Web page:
China halts short-term visas for South Korea and Japan over Covid travel curbs | China

China halts short-term visas for South Korea and Japan over Covid travel curbs | China

China has suspended the issuance of short-term visas to South Korea and Japan after announcing it would retaliate against countries requiring negative Covid-19 tests from Chinese travelers.

China lifted mandatory quarantines on arrivals and allowed travel to resume across its border with Hong Kong from Sunday, lifting the last major restrictions under the “zero-Covid” regime that it unexpectedly began to dismantle early of December after the protests against the borders.

But the virus is spreading unchecked among its 1.4 billion people, and concerns about the scale and impact of its outbreak have led Japan, South Korea, the US and other countries to require negative tests for travelers from China.

Although China imposes similar testing requirements on all arrivals, foreign ministry spokesman Wang Wenbin said on Tuesday that entry restrictions on Chinese travelers were “discriminatory” and China would take “reciprocal measures”.

In the first retaliatory move, the Chinese embassy in South Korea suspended the issuance of short-term visas to South Korean visitors. This would regulate the policy subject to the lifting of South Korea’s “discriminatory entry restrictions” against China, the embassy said on its official WeChat account.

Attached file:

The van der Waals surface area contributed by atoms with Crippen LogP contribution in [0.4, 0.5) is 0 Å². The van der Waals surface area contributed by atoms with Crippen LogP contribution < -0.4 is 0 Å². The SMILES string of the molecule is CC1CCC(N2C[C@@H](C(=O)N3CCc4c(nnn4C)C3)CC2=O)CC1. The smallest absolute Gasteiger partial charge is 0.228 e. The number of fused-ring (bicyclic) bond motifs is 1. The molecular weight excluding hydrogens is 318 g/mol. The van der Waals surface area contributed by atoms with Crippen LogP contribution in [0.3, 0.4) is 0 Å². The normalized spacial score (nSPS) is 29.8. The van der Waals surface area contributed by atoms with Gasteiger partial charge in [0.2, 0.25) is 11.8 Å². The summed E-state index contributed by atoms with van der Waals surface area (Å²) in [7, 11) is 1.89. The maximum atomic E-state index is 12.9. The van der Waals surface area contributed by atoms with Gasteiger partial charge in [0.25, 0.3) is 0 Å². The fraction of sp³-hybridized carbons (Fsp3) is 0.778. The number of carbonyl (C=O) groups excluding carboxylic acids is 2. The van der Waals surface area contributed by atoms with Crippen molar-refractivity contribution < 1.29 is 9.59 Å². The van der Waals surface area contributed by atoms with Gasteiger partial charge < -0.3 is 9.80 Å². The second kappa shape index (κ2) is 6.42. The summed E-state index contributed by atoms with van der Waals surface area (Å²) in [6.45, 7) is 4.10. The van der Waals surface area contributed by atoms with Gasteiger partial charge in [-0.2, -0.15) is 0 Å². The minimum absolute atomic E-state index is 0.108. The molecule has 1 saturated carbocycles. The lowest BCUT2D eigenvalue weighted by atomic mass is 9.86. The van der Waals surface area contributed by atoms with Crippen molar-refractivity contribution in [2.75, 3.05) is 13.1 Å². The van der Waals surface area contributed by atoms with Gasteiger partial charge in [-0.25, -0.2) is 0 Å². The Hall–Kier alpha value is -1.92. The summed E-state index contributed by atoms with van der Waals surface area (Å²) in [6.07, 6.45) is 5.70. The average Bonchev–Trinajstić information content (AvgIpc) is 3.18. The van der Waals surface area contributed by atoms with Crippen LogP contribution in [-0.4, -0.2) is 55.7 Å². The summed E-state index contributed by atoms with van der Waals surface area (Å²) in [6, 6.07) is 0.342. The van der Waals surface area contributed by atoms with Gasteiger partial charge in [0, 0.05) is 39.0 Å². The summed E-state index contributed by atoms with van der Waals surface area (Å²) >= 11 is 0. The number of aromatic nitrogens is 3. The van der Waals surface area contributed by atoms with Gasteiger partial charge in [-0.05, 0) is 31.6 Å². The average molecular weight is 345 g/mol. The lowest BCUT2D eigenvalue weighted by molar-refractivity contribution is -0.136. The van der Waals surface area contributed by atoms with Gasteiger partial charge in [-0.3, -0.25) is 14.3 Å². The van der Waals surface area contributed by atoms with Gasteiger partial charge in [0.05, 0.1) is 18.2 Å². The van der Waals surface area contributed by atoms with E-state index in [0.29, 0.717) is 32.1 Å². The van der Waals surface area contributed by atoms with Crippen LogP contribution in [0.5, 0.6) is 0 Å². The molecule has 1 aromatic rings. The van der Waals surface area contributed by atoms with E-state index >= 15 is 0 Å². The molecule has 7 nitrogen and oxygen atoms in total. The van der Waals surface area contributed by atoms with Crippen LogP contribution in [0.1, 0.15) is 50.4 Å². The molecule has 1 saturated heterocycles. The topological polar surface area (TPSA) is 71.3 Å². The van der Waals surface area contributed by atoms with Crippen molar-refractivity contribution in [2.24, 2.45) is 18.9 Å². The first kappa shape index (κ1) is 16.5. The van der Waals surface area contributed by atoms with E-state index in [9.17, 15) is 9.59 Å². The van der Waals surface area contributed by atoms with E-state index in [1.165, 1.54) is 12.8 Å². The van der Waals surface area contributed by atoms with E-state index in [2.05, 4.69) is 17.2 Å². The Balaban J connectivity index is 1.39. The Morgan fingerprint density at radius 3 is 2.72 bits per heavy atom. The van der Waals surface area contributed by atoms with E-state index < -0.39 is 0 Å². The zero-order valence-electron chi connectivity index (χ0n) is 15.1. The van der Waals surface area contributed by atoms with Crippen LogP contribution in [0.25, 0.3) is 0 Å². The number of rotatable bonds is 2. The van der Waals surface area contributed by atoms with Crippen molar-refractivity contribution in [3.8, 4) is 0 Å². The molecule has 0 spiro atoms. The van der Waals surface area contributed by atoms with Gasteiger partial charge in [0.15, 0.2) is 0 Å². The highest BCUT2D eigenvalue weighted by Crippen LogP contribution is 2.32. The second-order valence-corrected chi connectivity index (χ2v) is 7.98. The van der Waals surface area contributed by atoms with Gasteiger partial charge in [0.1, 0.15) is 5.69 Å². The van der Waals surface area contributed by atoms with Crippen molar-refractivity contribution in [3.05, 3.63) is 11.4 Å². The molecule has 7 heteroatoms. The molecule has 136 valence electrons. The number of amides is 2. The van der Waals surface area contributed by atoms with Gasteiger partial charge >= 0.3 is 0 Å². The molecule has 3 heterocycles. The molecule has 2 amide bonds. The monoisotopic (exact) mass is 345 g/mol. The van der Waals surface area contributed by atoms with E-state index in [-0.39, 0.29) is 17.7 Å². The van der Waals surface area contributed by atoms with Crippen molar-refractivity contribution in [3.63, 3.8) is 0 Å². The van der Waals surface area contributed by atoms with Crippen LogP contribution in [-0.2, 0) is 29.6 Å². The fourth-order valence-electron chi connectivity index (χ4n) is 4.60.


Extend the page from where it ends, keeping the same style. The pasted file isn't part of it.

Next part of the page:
The Chinese embassy in Japan later announced a similar move, saying its mission and consulates had suspended issuing visas from Tuesday. The embassy statement did not say when they would resume.

The move came shortly after Japan tightened Covid rules for travelers coming directly from China, requiring a negative result of a PCR test taken less than 72 hours before departure and a negative test on arrival.

With the release of the virus, China has stopped publishing daily infection reports. It has reported five or fewer deaths a day since the policy change, figures that have been disputed by the World Health Organization and are inconsistent with funeral providers reporting rising demand.

Some governments have raised concerns about the transparency of Beijing’s data as international experts predict at least 1 million deaths in China this year. Washington has also raised concerns about possible mutations of the virus.

China dismisses criticism of its data as politically motivated efforts to tarnish its “success” in handling the pandemic and said any future mutation is likely to be more infectious but less harmful. “Since the outbreak, China has had an open and transparent attitude,” Wang said.

But as infections rise in China’s vast rural countryside, many Chinese, including the elderly, are not bothering to get tested.

State media downplayed the severity of the outbreak. An article in Health Times, a publication run by the People’s Daily, the official newspaper of the ruling Communist Party, quoted several officials as saying that infections had dropped in Beijing and some Chinese provinces.

Officials in the southern tech hub of Shenzhen announced Tuesday that the city had also passed its peak.

Kan Quan, director of the Henan provincial epidemic prevention and control office, said nearly 90% of people in the central province of 100 million people had been infected as of January 6.

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